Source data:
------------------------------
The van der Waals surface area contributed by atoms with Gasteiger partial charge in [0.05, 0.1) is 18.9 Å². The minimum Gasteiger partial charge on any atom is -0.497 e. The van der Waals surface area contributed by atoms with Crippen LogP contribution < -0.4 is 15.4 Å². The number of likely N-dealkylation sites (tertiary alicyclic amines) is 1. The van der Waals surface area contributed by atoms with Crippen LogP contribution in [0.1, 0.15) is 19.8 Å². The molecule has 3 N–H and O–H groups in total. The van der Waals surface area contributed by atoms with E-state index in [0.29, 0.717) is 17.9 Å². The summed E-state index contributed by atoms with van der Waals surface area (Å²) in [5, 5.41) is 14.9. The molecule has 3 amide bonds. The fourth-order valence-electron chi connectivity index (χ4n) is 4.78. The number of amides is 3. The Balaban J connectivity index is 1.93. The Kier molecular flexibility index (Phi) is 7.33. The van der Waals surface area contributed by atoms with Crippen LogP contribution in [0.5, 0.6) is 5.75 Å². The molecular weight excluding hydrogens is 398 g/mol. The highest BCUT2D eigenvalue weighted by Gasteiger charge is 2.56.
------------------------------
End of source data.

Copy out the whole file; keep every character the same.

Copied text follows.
The van der Waals surface area contributed by atoms with Gasteiger partial charge in [0.05, 0.1) is 18.9 Å². The minimum Gasteiger partial charge on any atom is -0.497 e. The van der Waals surface area contributed by atoms with Crippen LogP contribution < -0.4 is 15.4 Å². The number of likely N-dealkylation sites (tertiary alicyclic amines) is 1. The van der Waals surface area contributed by atoms with Crippen LogP contribution in [0.1, 0.15) is 19.8 Å². The molecule has 3 N–H and O–H groups in total. The van der Waals surface area contributed by atoms with E-state index in [0.29, 0.717) is 17.9 Å². The summed E-state index contributed by atoms with van der Waals surface area (Å²) in [5, 5.41) is 14.9. The molecule has 3 amide bonds. The fourth-order valence-electron chi connectivity index (χ4n) is 4.78. The number of amides is 3. The Balaban J connectivity index is 1.93. The Kier molecular flexibility index (Phi) is 7.33. The van der Waals surface area contributed by atoms with Crippen LogP contribution in [0.5, 0.6) is 5.75 Å². The molecular weight excluding hydrogens is 398 g/mol. The highest BCUT2D eigenvalue weighted by Gasteiger charge is 2.56.